Florida Governor Ron DeSantis could be charged with kidnap after moving migrants to Martha’s Vineyard

The Department of Justice has been tapped by California Governor Gavin Newsom to investigate whether Florida Governor Ron DeSantis’s controversial decision to send two flights of migrants north would amount to “kidnapping”.

“I strongly urge the U.S. Department of Justice (US DOJ) to open an investigation into possible criminal or civil violations of federal law based on this alleged fraudulent scheme,” Gov Newsom wrote in a 15 September letter addressed to US Attorney General Merrick Garland.

On Wednesday afternoon, 50 migrants arrived at an airport on Martha’s Vineyard after being brought there under a plan that the Republican Florida governor later confirmed was part of the state’s relocation programme to “transport illegal immigrants to sanctuary destinations,” the governor’s communications director, Taryn Fenske, told Fox News Digital.

Images of the people, who had reportedly been lured onto planes from shelters in Texas under false promises of jobs and housing, dominated the news cycle as critics, immigration activists and later, the White House, labelled it a “dangerous stunt”.

The Democratic governor, who many speculate could make a run for president in 2024, quickly turned his emotional response to the new story into a political one by flagging his concerns to the Department of Justice that the Republican governor’s actions might be not just “morally reprehensible” but “illegal”.

“Several of the individuals who were transported to Martha’s Vineyard have alleged that a recruiter induced them to accept the offer of travel based on false representations that they would be transported to Boston and would receive expedited access to work authorization,” wrote Mr Newsom.

Among the chief concerns outlined in the letter, the Democrat asked that the DoJ “investigate whether the alleged fraudulent inducement would support charges of kidnapping under relevant state laws.”

In addition to the kidnapping probe, the governor also asked that the department investigate whether the “alleged targeting” of migrants based on their national origin “constituted a civil rights conspiracy”.

“Although I believe US DOJ’s investigation should include these possible avenues, there may be others US DOJ can and should pursue,” the California governor signed off in the letter, which was shared on his public Twitter account with caption: “What @GovRonDeSantis and @GregAbbott_TX are doing isn’t clever, it’s cruel.”

In addition to the flights of migrants being dropped in Massachusetts – without warning from the Florida governor – this week, Texas Governor Greg Abbott also sent two migrant buses carrying between 75 and 100 people to park outside the home of vice president Kamala Harris in Washington DC.

Those buses arrived Thursday morning after setting off from Del Rio, Texas, according to Fox News Digital.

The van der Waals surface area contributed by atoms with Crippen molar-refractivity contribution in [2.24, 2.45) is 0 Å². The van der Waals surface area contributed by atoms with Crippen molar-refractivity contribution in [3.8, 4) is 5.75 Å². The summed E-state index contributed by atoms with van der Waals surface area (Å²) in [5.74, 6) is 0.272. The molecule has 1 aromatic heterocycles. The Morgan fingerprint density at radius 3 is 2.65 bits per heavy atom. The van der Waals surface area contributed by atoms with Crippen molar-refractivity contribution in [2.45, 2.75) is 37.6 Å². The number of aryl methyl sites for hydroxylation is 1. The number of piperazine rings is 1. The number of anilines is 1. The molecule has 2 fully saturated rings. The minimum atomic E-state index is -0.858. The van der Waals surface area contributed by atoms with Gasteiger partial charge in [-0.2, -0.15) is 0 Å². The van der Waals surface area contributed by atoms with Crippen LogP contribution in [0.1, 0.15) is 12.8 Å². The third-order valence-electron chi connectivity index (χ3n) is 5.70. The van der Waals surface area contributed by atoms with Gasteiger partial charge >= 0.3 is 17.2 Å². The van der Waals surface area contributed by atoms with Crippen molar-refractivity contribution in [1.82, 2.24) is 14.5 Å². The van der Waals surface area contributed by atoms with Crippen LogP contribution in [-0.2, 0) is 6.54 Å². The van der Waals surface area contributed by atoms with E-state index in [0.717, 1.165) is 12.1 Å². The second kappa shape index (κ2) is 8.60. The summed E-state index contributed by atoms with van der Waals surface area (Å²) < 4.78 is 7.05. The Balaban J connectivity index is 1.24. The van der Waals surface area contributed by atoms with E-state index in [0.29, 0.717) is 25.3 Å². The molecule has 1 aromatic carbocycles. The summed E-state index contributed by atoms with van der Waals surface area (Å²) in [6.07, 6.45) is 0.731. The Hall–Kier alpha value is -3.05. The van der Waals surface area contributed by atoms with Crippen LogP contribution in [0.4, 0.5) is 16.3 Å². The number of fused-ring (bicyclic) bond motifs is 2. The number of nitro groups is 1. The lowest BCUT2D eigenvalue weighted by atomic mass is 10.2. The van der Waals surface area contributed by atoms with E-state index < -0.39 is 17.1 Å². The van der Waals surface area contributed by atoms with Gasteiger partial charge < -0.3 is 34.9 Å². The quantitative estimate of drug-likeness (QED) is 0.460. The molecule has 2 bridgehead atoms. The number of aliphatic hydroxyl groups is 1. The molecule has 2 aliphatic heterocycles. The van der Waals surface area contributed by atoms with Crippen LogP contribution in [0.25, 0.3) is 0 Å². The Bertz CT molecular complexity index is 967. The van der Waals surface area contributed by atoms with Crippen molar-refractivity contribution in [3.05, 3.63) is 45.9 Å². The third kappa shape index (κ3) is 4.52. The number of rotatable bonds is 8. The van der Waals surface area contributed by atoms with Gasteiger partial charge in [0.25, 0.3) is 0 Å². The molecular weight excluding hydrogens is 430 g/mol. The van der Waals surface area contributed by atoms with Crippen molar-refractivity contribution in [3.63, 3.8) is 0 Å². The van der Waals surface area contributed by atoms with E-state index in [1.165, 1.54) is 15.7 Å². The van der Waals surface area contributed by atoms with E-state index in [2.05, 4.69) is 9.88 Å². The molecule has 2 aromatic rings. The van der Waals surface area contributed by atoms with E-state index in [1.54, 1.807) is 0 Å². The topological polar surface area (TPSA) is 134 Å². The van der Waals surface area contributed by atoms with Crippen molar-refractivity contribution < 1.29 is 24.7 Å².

Republican governors in Texas and Arizona have for months been sending buses of migrants arriving on their states’ southern border to northern cities, a move that has angered federal officials in DC who have called the journeys a dangerous political stunt that is ultimately slowing down federal processes.

“It is shameful, it is reckless, and just plain wrong,” White House press secretary Karine Jean-Pierre told reporters on Thursday as news of Mr DeSantis’s relocation program continued to send shockwaves through the nation’s capital.

The “deeply alarming” stunt gave an immigration meeting between cabinet heads and White House officials on Friday morning, which had been scheduled before Wednesday’s migrant flights, an added edge, with Axios reporting that the high-ranking officials planned to discuss possible “litigation options” that federal officials could use to respond to the crisis.

Details of what those proposals would be were not available, but the meeting expected to draw attendees from Departments of Homeland Security, Justice and Defence, the outlet reported.

Though Mr DeSantis gave no warning to the elected officials in DC or Massachusetts about his intentions to fly out dozens of migrants to the small vacation island on Wednesday, he did give that forewarning to hundreds of GOP donors just days before the flights took off.

At a private fundraising event held last weekend, Mr DeSantis boasted of his plot that would later dominate the news with images of confused migrants in Martha’s Vineyard and scatter local officials, who were not treated to the same tipoff that attendees at that Orlando meeting received.

According to The Washington Post, who spoke with two of the attendees on condition of anonymity, the Republican governor gave a rousing speech in Orlando over the weekend where he described plans to transport migrants to places like Martha’s Vineyard, Chicago and other northern cities that are commonly known as sanctuary jurisdictions.

“I do have this money. I want to be helpful. Maybe we will go to Texas and help. Maybe we’ll send to Chicago, Hollywood, Martha’s Vineyard. Who knows?” Mr DeSantis reportedly said to a roomful of applause in a speech delivered on Friday evening at the Four Seasons in Orlando, less than a week before the two planes would land in Martha’s Vineyard.

The room in the hotel reception hall was reportedly bustling with some of the Republican Party’s top donors, who had all gathered to hear the right-leaning politician deliver what attendees told The Post was a clear outline of what his platform issues would be in a potential 2024 presidential run.

At one point, Mr DeSantis highlighted the work of other Republican governors who had been carrying out similar bussing relocation efforts in their states, specifically calling out the Texas Governor’s buses to DC, Chicago and New York as “brilliant.”

“I think it’s been very effective,” he said of flooding liberal cities with migrants.

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